Henri Nouwen once wrote that we are either moving towards hospitality or we are moving toward hostility.
What do you make of that?
This is a polarity where the two ends are at odds (as opposed to one where each opposite has a value and your job is to maintain a balance).
The “we” he was referring to is a faith-community, a church family…
Maybe we don’t portray the full-on extreme of anger, malevolence, hatred and contempt. At least, I hope not.
But the hostility-side of the spectrum includes being unfriendly, resentful, or having an aversion to hospitality.
Or it might even show it, in what seems like a more neutral way, in lack of empathy for the stranger and visitor or in a failure to welcome and include. It doesn’t have to be intentional and purposeful to be real.
We all know the experience of walking as a stranger into a new place, where people are already sitting with the people that they know. Even though they may smile vaguely in your direction, they are unlikely or hesitant to invite you to join them.
However, as a visitor you may also see the value in people being with those they love and care about. But if what also happens is that no one approaches you, or someone does and you have that awkward experience of forgetting his or her name within a few seconds of being introduced – you’ll probably experience the event as uncomfortable, and may judge the church as at best insensitive.
There is a need in this to sort out our intention, or our desire, from the impact and effect of our corporate behaviour.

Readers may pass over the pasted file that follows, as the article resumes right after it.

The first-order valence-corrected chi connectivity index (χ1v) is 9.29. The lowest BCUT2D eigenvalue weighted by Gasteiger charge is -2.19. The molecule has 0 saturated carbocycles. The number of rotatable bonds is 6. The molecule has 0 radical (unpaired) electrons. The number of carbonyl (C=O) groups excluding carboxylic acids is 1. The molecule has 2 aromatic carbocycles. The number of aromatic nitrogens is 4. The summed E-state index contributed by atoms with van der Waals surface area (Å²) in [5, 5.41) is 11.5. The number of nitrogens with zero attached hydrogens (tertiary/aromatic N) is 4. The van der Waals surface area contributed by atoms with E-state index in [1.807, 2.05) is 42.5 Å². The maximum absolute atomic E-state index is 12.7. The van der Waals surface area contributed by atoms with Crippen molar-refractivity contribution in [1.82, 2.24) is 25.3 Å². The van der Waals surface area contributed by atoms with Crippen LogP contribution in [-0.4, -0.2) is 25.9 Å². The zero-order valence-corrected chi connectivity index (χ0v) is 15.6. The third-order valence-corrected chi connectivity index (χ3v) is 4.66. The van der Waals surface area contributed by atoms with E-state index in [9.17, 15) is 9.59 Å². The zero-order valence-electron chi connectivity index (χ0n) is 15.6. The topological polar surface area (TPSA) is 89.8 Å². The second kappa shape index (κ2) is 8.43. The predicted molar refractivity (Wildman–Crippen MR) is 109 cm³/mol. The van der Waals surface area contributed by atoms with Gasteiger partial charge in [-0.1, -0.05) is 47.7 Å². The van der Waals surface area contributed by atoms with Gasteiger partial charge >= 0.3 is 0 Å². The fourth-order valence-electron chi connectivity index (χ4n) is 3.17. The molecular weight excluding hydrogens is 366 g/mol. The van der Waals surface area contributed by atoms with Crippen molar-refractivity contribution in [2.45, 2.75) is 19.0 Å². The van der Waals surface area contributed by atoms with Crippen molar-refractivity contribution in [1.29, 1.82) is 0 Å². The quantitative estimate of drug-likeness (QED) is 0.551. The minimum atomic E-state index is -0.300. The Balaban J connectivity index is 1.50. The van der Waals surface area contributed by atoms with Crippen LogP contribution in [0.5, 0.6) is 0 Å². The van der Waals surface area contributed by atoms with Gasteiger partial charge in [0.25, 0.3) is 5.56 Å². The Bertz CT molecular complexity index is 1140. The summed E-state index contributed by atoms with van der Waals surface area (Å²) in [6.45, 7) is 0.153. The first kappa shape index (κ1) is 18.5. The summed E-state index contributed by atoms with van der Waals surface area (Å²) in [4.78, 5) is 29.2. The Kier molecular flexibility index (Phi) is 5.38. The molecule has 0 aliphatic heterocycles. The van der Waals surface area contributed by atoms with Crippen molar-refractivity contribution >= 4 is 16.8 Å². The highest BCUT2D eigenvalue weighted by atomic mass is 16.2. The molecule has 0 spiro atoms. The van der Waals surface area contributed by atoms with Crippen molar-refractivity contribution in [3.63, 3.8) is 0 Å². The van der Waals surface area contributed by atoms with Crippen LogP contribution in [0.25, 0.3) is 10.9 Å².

What does a church look like that veers a little towards the hostility side? It might present as impatient, frustrated, busy, rushed, or even fearful, a little aggressive, or passive…
The thing is, there’s always plenty to do, even in a small church. Church life gets crowded with things to do, with events, expectations, and pressure on all sides.
It’s even possible to see new people as a danger to the way we are; or to be used to fulfil certain needs of the fellowship Or as a potential problem to be fixed.
Three wrong answers.
So all I have to offer here are questions. How do we manage disagreements and conflict? How do we provide receptive, safe boundaries? How do we encourage people to question and experiment without fear? How do we invite openness while honouring uniqueness? How do we deal with emotional pain with compassion?
I see the concept of “fellowship” as a space in which people might be changed as those questions are worked through.
How does that work? Through the paradox of engaging with both receptivity and confrontation; through both a total acceptance and the ongoing challenge of change.
But for now, the movement into increased hospitality is a decision made by individuals and fellowships that takes form in rituals and habits of hospitality, a stance of kindness and welcome, and spontaneous acts rising out of the Spirit’s movement within us.
People are not problems to be solved. They are mysteries to be explored.
“So, chosen by God for this new life of love, dress in the wardrobe God picked out for you: compassion, kindness, humility, quiet strength, discipline. Be even-tempered, content with second place, quick to forgive an offense. Forgive as quickly and completely as the Master forgave you. And regardless of what else you put on, wear love. It’s your basic, all-purpose garment. Never be without it.
Let the peace of Christ keep you in tune with each other, in step with each other. None of this going off and doing your own thing. And cultivate thankfulness. Let the Word of Christ—the Message—have the run of the house. Give it plenty of room in your lives. Instruct and direct one another using good common sense. And sing, sing your hearts out to God! Let every detail in your lives—words, actions, whatever—be done in the name of the Master, Jesus, thanking God the Father every step of the way.” (Col 3 MSG)